Junior Maddy Bailey was named Miss BEA earlier in May after being nominated for the title by her peers. She holds the role for one year.
Question: What was the process like?
Answer: We get nominated by classmates – it’s just the junior class and they nominated 10 girls. Those girls get called down to the office for some information and it’s really nerve-wracking for your name to get called. Mrs. (Diane) Lucas gives you paperwork and tells you all the things you’re committed to if you get Miss BEA. We also have to answer questions and write a speech and that’s done in front of everyone.
*Bailey was asked who she thinks is the most influential woman in American history, which she responded as Susan B. Anthony.
Q: Tell me about your speech.
A: I feel good about mine because I made it exactly who I am. A lot of the time it’s hard because the speeches are the same, so I feel good that I made mine completely myself. With my speech – I’m very much a person who writes how they talk – so I sat down and started writing. … Being involved in (unified) bocce definitely helped. With bocce, everyone is such a big family and that’s exactly how I feel toward Bald Eagle.
Q: Was that something you were comfortable with?
A: Kind of. I practiced, but just went up there and did it. I was a little out of my element, but I live by this quote, ‘be the girl who just goes for it,’ so I did and thought, ‘let’s just do it.’ I was nervous at first because you’re talking in front of so many people and then it was fine. My speech wasn’t fake at all and felt like it was natural because I was just being me.
Q: Talk about the ceremonies.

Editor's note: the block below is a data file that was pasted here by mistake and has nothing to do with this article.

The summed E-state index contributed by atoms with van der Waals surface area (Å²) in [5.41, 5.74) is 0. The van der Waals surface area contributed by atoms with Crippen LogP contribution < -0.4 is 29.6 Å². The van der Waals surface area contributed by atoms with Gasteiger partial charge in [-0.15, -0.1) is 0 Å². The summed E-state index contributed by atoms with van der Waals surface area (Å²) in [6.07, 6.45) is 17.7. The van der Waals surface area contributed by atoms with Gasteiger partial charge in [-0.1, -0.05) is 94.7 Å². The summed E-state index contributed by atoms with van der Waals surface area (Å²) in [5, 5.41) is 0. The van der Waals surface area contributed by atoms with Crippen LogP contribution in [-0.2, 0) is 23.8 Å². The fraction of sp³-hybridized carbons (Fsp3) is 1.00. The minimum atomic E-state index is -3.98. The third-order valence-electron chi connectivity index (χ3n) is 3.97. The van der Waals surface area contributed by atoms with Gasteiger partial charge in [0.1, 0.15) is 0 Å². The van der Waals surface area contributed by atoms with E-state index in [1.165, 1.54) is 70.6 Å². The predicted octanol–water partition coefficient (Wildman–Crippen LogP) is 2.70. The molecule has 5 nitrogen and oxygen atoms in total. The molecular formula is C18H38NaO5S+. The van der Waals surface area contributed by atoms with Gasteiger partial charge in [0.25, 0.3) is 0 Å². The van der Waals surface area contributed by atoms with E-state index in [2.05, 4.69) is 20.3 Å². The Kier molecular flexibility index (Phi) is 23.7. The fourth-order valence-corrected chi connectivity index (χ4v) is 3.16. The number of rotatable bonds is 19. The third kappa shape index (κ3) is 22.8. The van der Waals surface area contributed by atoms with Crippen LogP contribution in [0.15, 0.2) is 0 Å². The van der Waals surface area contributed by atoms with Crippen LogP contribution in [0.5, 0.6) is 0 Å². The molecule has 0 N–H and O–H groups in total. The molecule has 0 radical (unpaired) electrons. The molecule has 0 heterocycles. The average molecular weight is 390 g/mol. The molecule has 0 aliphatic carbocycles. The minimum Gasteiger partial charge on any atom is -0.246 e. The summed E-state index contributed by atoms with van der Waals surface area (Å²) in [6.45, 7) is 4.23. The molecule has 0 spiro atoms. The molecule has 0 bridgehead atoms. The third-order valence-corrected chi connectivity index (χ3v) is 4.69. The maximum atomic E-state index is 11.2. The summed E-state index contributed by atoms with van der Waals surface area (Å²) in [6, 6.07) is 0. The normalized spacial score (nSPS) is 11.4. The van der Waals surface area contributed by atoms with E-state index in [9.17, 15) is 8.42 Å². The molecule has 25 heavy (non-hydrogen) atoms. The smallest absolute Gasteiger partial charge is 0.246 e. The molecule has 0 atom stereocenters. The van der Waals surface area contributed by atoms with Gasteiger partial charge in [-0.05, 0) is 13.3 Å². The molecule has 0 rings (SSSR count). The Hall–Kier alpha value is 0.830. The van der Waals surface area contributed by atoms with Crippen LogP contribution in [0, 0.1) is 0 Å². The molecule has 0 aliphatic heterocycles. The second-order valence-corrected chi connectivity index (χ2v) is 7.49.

A: So, you get nominated and there is a crowning and it allows us to get dressed up for the assembly, which is a lot of fun. The speeches were for ninth to 12-grade and the assembly was for everyone.
Q: Was this something you were expecting?
A: People kept telling me, ‘you’re going to get it’ and I was like, ‘OK. I’m fine with it either way.’ It’s a cool feeling. Some girls get their hopes up and then are disappointed if they don’t get it, but I was fine with the decision either way, because I was still nominated and that was a huge honor.
Q: What does this mean to you?
A: It means a lot because it’s a cool experience and you get the opportunity to do a lot and meet a lot of people. After the crowning, I was wearing the crown around and a lot of the little kids were in awe and congratulating me. Some were even a little shy about it even though they didn’t have to be. I loved that, because I love talking to people and being kind – that’s what I enjoy most – and it gave me an opportunity to do that, so I’m excited to now get out in the community.
Q: What’s next for you in this role?
A: I got to lead a dance at prom – I picked the ‘Cotton-Eye Joe.’ I’ll also go to a lot of parades – Pleasant Gap, Snow Shoe, Grange Fair, Flaming Foliage. Last year, Kaleigh (Cunningham) sometimes traveled to the elementary schools to read to the kids and participate in other activities, so I hope I also get to do that. I’m just glad I can meet new people and have the chance to talk with them and be nice.